When doing dishes, it’s normal to have the sink running at total capacity. If you want to use a kitchen sink in the bathroom, ensure the water output matches the basin that will catch the water. A too tiny bowl may cause flooding and water damage if it leaks.

All activities in your kitchen require deep sinks and high-mounted faucets. Spray spouts aid in the rinsing of veggies after you chop them.

A motion sensor type is required while washing our hands without touching any equipment. We sometimes have to chop the meat or do nasty tasks. We weren’t allowed to touch the faucets. As a result, we require a touch-free form of the motion sensor.

Read more: Bar Faucet Vs Kitchen Faucet

Are Kitchen And Bathroom Faucets The Same Size? 

The answer is No. The critical difference between a bathroom and a kitchen spout is their size. Kitchen taps are often more extensive and have a more significant arc, while bathroom faucets are smaller.

The cause for these size variations is due to usage. You use these two types of taps for different purposes. It’s obvious when you and your family have to do a lot of activities with the kitchen faucet.

With a kitchen faucet, you can put bigger things beneath a stream of water and turn the tap in any direction, which is essential for ordinary kitchen life. You’re likely to clean and wash anything from veggies for supper to pots, pans, dishes, and even newborns with a kitchen tap.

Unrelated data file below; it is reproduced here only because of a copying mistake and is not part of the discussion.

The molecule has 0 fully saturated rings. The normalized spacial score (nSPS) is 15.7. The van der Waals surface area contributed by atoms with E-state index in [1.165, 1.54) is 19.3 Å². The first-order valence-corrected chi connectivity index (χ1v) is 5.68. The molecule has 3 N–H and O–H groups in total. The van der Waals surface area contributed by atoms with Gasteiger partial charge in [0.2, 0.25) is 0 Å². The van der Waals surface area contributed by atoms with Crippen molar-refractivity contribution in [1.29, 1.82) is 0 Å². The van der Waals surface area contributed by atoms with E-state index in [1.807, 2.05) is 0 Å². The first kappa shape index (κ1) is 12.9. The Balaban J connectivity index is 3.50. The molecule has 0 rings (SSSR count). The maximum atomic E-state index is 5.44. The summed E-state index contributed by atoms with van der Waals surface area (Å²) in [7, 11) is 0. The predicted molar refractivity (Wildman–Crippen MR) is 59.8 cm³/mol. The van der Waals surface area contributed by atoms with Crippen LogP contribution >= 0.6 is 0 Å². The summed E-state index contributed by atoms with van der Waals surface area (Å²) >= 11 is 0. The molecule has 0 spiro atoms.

On the other hand, you use the bathroom spout to clean your hand, brush your teeth, and occasionally fill up a cup of water. The sinks that accommodate each component of your living hood are only in a situation to the extent that it makes sense.

Although some lavatories may be relatively spacious, the average individual has a bathroom around half the size of their bedroom because they can easily fit into all bathrooms—the smaller sink and faucet help save space for your room.

Why You Should Avoid Using A Kitchen Faucet For A Bathroom Sink?

However, saying that you can use kitchen faucets instead of lavatory faucets does not mean they are entirely interchangeable. It would be best to consider before replacing them since there will be a plethora of inconveniences.

First of all, the kitchen tap is entirely out of place. Kitchen faucets are often hose-style ones that detach from the holster to reach difficult-to-clean areas. With a vast head protruding above the sink’s bowl, bathroom vanities may seem uncomfortable.

The knobs are frequently spaced widely on top of the nozzle/hose for kitchen faucets. This arrangement is kind of clumsy, somewhat less aesthetic, and easy to cause discomfort to users.

And you don’t need to use them interchangeably when there are so many other choices on the market. There are so many alternatives for both nozzle and handle faucets that are convenient and fashionable. Therefore, you don’t have to use a kitchen tap for a bathroom sink.


So, can you use a kitchen faucet in the bathroom? Of course. However, make sure that you satisfy the conditions listed above. 

As mentioned above, you’d better always research before embarking on any DIY project. After all, plumbing is sophisticated. If you make any mistake, it might cost you a lot of money.

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Edvian Berrios is a homeowner who has become a plumbing expert through self-study and practical experience. Despite not being a professional plumber, Berrios's deep understanding of fixtures and do-it-yourself techniques has enabled him to successfully handle even the most challenging plumbing problems in his own homes.